In 1891 Mr. F. M. Woodruff, Assistant Curator of the Chicago Academy of Sciences, secured a pair at Lake Forest, Ill.

A nest with two eggs and two birds were collected by C. B. Brown of Chicago in the spring of 1893 at English Lake, Ind.

In September, 1893, three were reported in Lake County, Ill.

In April of the same year, a male pigeon was reported as having been seen in Lincoln Park, Ill,

Mr. R. W. Stafford of Chicago, Ill., reported seeing a flock in the latter part of September, 1894, at Marengo, Ill.

Mr. John L. Stockton, Highland Park, Ill., reported that while trout fishing on the Little Oconto River, Wis., early in June, 1895, he saw a flock of ten pigeons for several consecutive days near his camp.

A young female was killed at Lake Forest, Ill., in August, 1895.

In October, 1895, Dr. Ernest Copeland of Milwaukee killed one in Delta, Northern Peninsula, Mich.

On December 17, 1896, C. N. Holden, Jr., while hunting quail in Oregon County, Mo., observed a flock of about fifty birds.

Chief Pokagon reports there was a small nesting of pigeons near the head waters of the Au Sable River in Michigan, during the spring of 1896.

A. Fugleburg of Oshkosh, Wis., reports that on the morning of August 14, 1897, he saw a flock of pigeons flying over Lake Winnebago from Fisherman's Island to Stony Brook. This flock was followed by six more flocks containing from thirty-five to eighty pigeons each. The same observer reports that on September 2, 1897, a friend of his reported having seen a flock of about twenty-five near Lake Butte des Mortes, Wis.

W. F. Rightmire reports that while driving along the highway north of Cook, Johnson County, Neb., August 18, 1897, he saw a flock of seventy-five to one hundred birds; some feeding on the ground, others perched in the trees.

A. B. Covert of Ann Arbor, President at one time of the Michigan Ornithological Club, reports seeing stray birds during 1892 and 1894, and states also that on October 1, 1898, he saw a flock of 200 and watched them nearly all day.

T. E. Douglas of Grayling reports seeing a flock of ten near West Branch, Mich., in 1895, and in 1900 he saw three on one of the branches of the Au Sable River in Michigan.

In 1897 C. S. Osborn of Sault Ste Marie reported having seen a single wild bird flying with the tame pigeons around the town.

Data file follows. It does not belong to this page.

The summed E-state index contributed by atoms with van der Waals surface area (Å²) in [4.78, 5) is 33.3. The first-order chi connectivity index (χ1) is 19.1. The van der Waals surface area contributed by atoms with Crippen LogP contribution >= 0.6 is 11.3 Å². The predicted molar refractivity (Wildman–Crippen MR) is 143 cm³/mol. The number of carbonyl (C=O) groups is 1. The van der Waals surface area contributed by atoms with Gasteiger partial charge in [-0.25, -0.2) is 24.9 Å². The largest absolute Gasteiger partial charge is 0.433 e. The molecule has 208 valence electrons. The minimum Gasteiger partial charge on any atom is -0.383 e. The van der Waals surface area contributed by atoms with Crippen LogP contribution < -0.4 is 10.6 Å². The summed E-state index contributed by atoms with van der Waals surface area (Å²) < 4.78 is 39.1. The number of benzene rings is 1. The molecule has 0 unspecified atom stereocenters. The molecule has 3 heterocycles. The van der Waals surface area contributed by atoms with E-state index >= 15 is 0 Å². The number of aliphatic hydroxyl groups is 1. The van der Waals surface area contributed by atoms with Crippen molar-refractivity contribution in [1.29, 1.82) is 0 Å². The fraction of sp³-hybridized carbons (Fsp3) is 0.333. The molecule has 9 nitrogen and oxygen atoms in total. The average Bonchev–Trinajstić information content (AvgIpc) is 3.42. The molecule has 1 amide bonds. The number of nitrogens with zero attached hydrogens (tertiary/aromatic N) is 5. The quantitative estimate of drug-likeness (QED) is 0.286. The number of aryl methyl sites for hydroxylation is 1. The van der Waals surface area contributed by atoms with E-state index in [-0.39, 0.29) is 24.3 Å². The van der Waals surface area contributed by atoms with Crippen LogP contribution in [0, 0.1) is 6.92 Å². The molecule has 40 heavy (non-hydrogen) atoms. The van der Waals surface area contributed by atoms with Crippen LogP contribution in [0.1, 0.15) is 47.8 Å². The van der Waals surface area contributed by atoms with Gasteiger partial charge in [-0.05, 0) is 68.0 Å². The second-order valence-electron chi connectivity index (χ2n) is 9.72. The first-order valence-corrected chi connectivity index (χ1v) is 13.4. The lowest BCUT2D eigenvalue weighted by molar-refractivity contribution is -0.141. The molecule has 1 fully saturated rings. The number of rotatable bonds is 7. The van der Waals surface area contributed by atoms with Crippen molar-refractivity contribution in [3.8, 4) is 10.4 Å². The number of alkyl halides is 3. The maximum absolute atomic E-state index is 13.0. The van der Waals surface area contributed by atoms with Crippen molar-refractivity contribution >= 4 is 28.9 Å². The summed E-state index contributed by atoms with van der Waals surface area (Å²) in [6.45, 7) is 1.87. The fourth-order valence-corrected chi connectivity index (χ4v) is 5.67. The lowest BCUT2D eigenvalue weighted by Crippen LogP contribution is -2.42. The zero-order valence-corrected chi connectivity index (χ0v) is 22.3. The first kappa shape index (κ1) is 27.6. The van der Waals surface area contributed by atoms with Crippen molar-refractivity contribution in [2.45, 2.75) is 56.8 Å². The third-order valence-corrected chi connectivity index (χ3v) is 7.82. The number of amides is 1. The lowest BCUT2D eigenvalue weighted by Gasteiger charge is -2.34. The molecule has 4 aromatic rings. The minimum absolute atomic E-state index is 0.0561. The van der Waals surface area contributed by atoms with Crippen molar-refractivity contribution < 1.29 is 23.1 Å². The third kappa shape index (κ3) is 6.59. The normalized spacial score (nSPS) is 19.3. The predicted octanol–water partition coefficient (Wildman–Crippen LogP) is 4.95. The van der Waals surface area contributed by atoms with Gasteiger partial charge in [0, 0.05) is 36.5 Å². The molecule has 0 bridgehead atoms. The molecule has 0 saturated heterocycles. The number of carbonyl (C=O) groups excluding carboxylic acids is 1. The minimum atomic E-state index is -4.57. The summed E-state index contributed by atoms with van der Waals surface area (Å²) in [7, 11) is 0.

In 1897 or 1898 C. E. Jennison of Bay City saw six or seven at Thunder Bay Island near Alpena, Mich.

In 1900 Neal Brown of Wausau, Wis., killed one near Babcock, Wis., in September.

George King of Otsego County, Mich., in 1900 saw a flock of one dozen or more birds on the Black River, and he says he heard two "holler" in 1902, but was unable to find them. In May, 1905, he is certain he saw six near Vanderbilt, Mich.

John Burroughs reports that a friend of his, Charles W. Benton, saw a large flock of wild pigeons near Prattsville, Greene County, N. Y., in April, 1906.

EARLY LEGISLATION TO SAVE THE PIGEON

Wild pigeons were used largely by trap-shooters for tournaments. In 1881, 20,000 of them were killed in one of these trap-shooting butcheries on Coney Island, N. Y. The following editorial protest against this outrage appeared in Forest and Stream, July 14, 1881:

Mr. Bergh's Anti-Pigeon Bill.—Just as we go to press we learn that the Senate has passed the bill prepared by Mr. Henry Bergh prohibiting the trap-shooting of pigeons. The bill awaits Governor Cornell's signature before becoming a law. Its provisions are:

Section 1. Any person who shall keep or use any live pigeon, fowl, or other bird or animal for the purpose of a target or to be shot at either for amusement or as a test of skill in marksmanship, and any person who shall shoot at any pigeon, fowl, or other bird or animal, as aforesaid, or be a party to any such shooting of any pigeon, fowl or other bird or animal; and any person who shall rent any building, shed, room, yard, field, or other premises, or shall suffer or permit the use of any building, shed, room, yard, field, or other premises for the purpose of shooting any pigeon, fowl, or other bird or animal, as aforesaid, shall be guilty of a misdemeanor.

Section 2. Nothing herein contained shall apply to the shooting of any wild game in its wild state.

The bill is a direct and not wholly unexpected result of the Coney Island pigeon-killing tournament of the New York State Association for the Protection of Fish and Game. Had the sport of pigeon shooting been confined to individual clubs of gentlemen testing their skill at the traps, it is doubtful if the matter ever would have received, as it would not have merited, public attention. But when a society, which organized ostensibly for the protection of game, treats the public to such a spectacle as that at Coney Island, neglects the matter with which it should be concerned and devotes 20,000 pigeons brought from their nesting ground to its wholesale slaughter, its members can hardly look for any other public sentiment than exactly that feeling which has been aroused. An afternoon's shoot at a few pigeons, and a ten days' shoot at unlimited numbers of helpless birds—many of them squabs, unable to fly, and others too exhausted to do so—are regarded by the public as two very different things.